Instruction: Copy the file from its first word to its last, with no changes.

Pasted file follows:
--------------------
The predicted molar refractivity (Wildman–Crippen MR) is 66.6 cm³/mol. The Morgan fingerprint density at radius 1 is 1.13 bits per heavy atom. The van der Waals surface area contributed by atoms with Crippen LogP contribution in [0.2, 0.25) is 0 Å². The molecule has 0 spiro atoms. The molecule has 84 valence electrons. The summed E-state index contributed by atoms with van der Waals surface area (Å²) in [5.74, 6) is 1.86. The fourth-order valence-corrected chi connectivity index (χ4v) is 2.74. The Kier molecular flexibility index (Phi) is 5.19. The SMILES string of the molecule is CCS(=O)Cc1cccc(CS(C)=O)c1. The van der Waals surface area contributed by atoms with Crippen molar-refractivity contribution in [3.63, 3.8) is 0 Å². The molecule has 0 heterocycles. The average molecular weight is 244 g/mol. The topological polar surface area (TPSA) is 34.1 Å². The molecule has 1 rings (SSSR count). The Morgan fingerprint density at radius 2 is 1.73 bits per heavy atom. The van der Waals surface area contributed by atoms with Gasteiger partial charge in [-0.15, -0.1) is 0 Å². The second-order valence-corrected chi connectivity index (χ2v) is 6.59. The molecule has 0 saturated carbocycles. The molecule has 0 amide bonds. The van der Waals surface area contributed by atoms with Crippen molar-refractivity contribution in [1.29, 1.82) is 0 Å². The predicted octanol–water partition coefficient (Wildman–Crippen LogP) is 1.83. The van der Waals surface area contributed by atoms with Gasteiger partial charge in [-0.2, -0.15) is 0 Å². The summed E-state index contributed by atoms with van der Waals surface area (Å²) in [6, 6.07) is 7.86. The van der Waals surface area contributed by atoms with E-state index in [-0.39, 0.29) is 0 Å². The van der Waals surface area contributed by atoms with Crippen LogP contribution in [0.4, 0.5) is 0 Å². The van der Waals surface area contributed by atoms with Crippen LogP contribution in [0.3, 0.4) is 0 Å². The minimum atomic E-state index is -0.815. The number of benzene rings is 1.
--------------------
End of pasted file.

The predicted molar refractivity (Wildman–Crippen MR) is 66.6 cm³/mol. The Morgan fingerprint density at radius 1 is 1.13 bits per heavy atom. The van der Waals surface area contributed by atoms with Crippen LogP contribution in [0.2, 0.25) is 0 Å². The molecule has 0 spiro atoms. The molecule has 84 valence electrons. The summed E-state index contributed by atoms with van der Waals surface area (Å²) in [5.74, 6) is 1.86. The fourth-order valence-corrected chi connectivity index (χ4v) is 2.74. The Kier molecular flexibility index (Phi) is 5.19. The SMILES string of the molecule is CCS(=O)Cc1cccc(CS(C)=O)c1. The van der Waals surface area contributed by atoms with Crippen molar-refractivity contribution in [3.63, 3.8) is 0 Å². The molecule has 0 heterocycles. The average molecular weight is 244 g/mol. The topological polar surface area (TPSA) is 34.1 Å². The molecule has 1 rings (SSSR count). The Morgan fingerprint density at radius 2 is 1.73 bits per heavy atom. The van der Waals surface area contributed by atoms with Gasteiger partial charge in [-0.15, -0.1) is 0 Å². The second-order valence-corrected chi connectivity index (χ2v) is 6.59. The molecule has 0 saturated carbocycles. The molecule has 0 amide bonds. The van der Waals surface area contributed by atoms with Crippen molar-refractivity contribution in [1.29, 1.82) is 0 Å². The predicted octanol–water partition coefficient (Wildman–Crippen LogP) is 1.83. The van der Waals surface area contributed by atoms with Gasteiger partial charge in [-0.2, -0.15) is 0 Å². The summed E-state index contributed by atoms with van der Waals surface area (Å²) in [6, 6.07) is 7.86. The van der Waals surface area contributed by atoms with E-state index in [-0.39, 0.29) is 0 Å². The van der Waals surface area contributed by atoms with Crippen LogP contribution in [0.4, 0.5) is 0 Å². The van der Waals surface area contributed by atoms with Crippen LogP contribution in [0.3, 0.4) is 0 Å². The minimum atomic E-state index is -0.815. The number of benzene rings is 1.